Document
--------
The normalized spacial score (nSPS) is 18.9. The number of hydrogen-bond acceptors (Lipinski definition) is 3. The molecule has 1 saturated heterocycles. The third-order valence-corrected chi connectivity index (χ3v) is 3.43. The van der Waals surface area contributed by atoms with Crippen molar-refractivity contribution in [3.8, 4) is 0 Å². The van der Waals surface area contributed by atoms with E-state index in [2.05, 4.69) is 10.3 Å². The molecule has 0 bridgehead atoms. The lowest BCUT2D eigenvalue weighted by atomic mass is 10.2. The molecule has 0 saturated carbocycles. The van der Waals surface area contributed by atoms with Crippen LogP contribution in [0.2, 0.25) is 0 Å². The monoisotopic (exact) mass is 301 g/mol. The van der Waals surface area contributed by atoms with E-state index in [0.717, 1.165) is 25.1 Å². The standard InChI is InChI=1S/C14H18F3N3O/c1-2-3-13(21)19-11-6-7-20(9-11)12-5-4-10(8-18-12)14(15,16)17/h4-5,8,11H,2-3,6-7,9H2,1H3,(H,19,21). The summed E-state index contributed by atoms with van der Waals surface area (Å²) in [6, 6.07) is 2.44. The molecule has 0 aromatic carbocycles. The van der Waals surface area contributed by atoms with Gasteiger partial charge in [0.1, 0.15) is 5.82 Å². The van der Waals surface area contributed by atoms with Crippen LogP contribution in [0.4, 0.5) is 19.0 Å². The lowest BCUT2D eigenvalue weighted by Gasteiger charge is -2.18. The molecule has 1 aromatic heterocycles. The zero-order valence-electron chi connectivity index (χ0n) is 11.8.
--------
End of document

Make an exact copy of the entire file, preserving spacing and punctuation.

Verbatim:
The normalized spacial score (nSPS) is 18.9. The number of hydrogen-bond acceptors (Lipinski definition) is 3. The molecule has 1 saturated heterocycles. The third-order valence-corrected chi connectivity index (χ3v) is 3.43. The van der Waals surface area contributed by atoms with Crippen molar-refractivity contribution in [3.8, 4) is 0 Å². The van der Waals surface area contributed by atoms with E-state index in [2.05, 4.69) is 10.3 Å². The molecule has 0 bridgehead atoms. The lowest BCUT2D eigenvalue weighted by atomic mass is 10.2. The molecule has 0 saturated carbocycles. The van der Waals surface area contributed by atoms with Crippen LogP contribution in [0.2, 0.25) is 0 Å². The monoisotopic (exact) mass is 301 g/mol. The van der Waals surface area contributed by atoms with E-state index in [0.717, 1.165) is 25.1 Å². The standard InChI is InChI=1S/C14H18F3N3O/c1-2-3-13(21)19-11-6-7-20(9-11)12-5-4-10(8-18-12)14(15,16)17/h4-5,8,11H,2-3,6-7,9H2,1H3,(H,19,21). The summed E-state index contributed by atoms with van der Waals surface area (Å²) in [6, 6.07) is 2.44. The molecule has 0 aromatic carbocycles. The van der Waals surface area contributed by atoms with Gasteiger partial charge in [0.1, 0.15) is 5.82 Å². The van der Waals surface area contributed by atoms with Crippen LogP contribution in [0.4, 0.5) is 19.0 Å². The lowest BCUT2D eigenvalue weighted by Gasteiger charge is -2.18. The molecule has 1 aromatic heterocycles. The zero-order valence-electron chi connectivity index (χ0n) is 11.8.